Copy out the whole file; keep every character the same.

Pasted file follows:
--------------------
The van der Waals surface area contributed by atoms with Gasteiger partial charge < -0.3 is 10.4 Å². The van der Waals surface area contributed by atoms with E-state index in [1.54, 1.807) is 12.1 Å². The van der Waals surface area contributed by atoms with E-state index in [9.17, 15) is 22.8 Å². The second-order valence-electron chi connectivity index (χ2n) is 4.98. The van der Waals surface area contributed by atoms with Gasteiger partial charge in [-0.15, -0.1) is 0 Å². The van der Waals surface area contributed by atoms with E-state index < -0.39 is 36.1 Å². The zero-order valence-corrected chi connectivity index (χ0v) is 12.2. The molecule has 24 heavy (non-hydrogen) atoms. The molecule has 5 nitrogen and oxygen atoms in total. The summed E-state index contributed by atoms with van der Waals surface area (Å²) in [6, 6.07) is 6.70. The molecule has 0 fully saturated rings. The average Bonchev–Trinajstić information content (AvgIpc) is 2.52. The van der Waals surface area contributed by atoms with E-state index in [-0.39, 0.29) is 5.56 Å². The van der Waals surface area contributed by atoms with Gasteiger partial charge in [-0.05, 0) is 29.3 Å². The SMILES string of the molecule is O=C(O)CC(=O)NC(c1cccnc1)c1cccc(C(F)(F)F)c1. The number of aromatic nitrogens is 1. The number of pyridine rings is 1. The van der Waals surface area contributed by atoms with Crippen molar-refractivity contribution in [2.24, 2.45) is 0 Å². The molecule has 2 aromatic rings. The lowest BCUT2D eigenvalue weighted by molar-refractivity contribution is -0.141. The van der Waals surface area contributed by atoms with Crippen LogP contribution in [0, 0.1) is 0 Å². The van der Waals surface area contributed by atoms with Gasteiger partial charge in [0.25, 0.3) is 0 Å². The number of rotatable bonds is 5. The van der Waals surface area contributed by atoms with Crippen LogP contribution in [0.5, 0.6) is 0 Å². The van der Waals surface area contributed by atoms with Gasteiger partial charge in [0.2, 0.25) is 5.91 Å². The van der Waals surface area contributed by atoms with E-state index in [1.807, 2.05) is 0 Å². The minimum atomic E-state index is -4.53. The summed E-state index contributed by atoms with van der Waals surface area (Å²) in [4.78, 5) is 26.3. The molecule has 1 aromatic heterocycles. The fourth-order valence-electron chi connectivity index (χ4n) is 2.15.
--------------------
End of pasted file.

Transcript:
The van der Waals surface area contributed by atoms with Gasteiger partial charge < -0.3 is 10.4 Å². The van der Waals surface area contributed by atoms with E-state index in [1.54, 1.807) is 12.1 Å². The van der Waals surface area contributed by atoms with E-state index in [9.17, 15) is 22.8 Å². The second-order valence-electron chi connectivity index (χ2n) is 4.98. The van der Waals surface area contributed by atoms with Gasteiger partial charge in [-0.15, -0.1) is 0 Å². The van der Waals surface area contributed by atoms with E-state index < -0.39 is 36.1 Å². The zero-order valence-corrected chi connectivity index (χ0v) is 12.2. The molecule has 24 heavy (non-hydrogen) atoms. The molecule has 5 nitrogen and oxygen atoms in total. The summed E-state index contributed by atoms with van der Waals surface area (Å²) in [6, 6.07) is 6.70. The molecule has 0 fully saturated rings. The average Bonchev–Trinajstić information content (AvgIpc) is 2.52. The van der Waals surface area contributed by atoms with E-state index in [-0.39, 0.29) is 5.56 Å². The van der Waals surface area contributed by atoms with Gasteiger partial charge in [-0.05, 0) is 29.3 Å². The SMILES string of the molecule is O=C(O)CC(=O)NC(c1cccnc1)c1cccc(C(F)(F)F)c1. The number of aromatic nitrogens is 1. The number of pyridine rings is 1. The van der Waals surface area contributed by atoms with Crippen molar-refractivity contribution in [2.24, 2.45) is 0 Å². The molecule has 2 aromatic rings. The lowest BCUT2D eigenvalue weighted by molar-refractivity contribution is -0.141. The van der Waals surface area contributed by atoms with Crippen LogP contribution in [0, 0.1) is 0 Å². The van der Waals surface area contributed by atoms with Gasteiger partial charge in [0.25, 0.3) is 0 Å². The number of rotatable bonds is 5. The van der Waals surface area contributed by atoms with Crippen LogP contribution in [0.5, 0.6) is 0 Å². The van der Waals surface area contributed by atoms with Gasteiger partial charge in [0.2, 0.25) is 5.91 Å². The van der Waals surface area contributed by atoms with E-state index in [1.807, 2.05) is 0 Å². The minimum atomic E-state index is -4.53. The summed E-state index contributed by atoms with van der Waals surface area (Å²) in [4.78, 5) is 26.3. The molecule has 1 aromatic heterocycles. The fourth-order valence-electron chi connectivity index (χ4n) is 2.15.